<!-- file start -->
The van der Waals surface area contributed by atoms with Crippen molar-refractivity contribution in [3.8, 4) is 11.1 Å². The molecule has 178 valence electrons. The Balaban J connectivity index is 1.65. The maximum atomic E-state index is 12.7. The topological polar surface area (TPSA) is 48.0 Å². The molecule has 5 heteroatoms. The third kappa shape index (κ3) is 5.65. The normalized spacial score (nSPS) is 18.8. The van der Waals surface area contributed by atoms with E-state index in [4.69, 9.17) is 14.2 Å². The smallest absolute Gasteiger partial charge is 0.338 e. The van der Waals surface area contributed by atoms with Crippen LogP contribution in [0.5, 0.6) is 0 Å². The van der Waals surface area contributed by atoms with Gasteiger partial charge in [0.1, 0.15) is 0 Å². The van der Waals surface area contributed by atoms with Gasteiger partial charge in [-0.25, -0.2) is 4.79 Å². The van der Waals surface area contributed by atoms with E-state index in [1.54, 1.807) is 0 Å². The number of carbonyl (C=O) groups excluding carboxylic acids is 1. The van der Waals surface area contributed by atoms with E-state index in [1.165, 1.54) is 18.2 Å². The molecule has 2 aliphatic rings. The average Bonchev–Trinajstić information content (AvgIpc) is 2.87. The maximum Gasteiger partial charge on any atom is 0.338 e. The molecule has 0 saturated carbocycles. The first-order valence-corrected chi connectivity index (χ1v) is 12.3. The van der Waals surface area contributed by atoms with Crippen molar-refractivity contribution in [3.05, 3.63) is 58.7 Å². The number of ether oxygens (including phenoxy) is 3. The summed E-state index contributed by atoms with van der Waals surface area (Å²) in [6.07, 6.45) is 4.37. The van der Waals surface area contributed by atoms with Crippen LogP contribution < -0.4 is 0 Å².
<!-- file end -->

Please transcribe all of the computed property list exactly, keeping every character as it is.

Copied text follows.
The van der Waals surface area contributed by atoms with Crippen molar-refractivity contribution in [3.8, 4) is 11.1 Å². The molecule has 178 valence electrons. The Balaban J connectivity index is 1.65. The maximum atomic E-state index is 12.7. The topological polar surface area (TPSA) is 48.0 Å². The molecule has 5 heteroatoms. The third kappa shape index (κ3) is 5.65. The normalized spacial score (nSPS) is 18.8. The van der Waals surface area contributed by atoms with E-state index in [4.69, 9.17) is 14.2 Å². The smallest absolute Gasteiger partial charge is 0.338 e. The van der Waals surface area contributed by atoms with Crippen LogP contribution in [0.5, 0.6) is 0 Å². The van der Waals surface area contributed by atoms with Gasteiger partial charge in [0.1, 0.15) is 0 Å². The van der Waals surface area contributed by atoms with Gasteiger partial charge in [-0.25, -0.2) is 4.79 Å². The van der Waals surface area contributed by atoms with E-state index in [1.54, 1.807) is 0 Å². The number of carbonyl (C=O) groups excluding carboxylic acids is 1. The van der Waals surface area contributed by atoms with E-state index in [1.165, 1.54) is 18.2 Å². The molecule has 2 aliphatic rings. The average Bonchev–Trinajstić information content (AvgIpc) is 2.87. The maximum Gasteiger partial charge on any atom is 0.338 e. The molecule has 0 saturated carbocycles. The first-order valence-corrected chi connectivity index (χ1v) is 12.3. The van der Waals surface area contributed by atoms with Crippen molar-refractivity contribution in [3.05, 3.63) is 58.7 Å². The number of ether oxygens (including phenoxy) is 3. The summed E-state index contributed by atoms with van der Waals surface area (Å²) in [6.07, 6.45) is 4.37. The van der Waals surface area contributed by atoms with Crippen LogP contribution < -0.4 is 0 Å².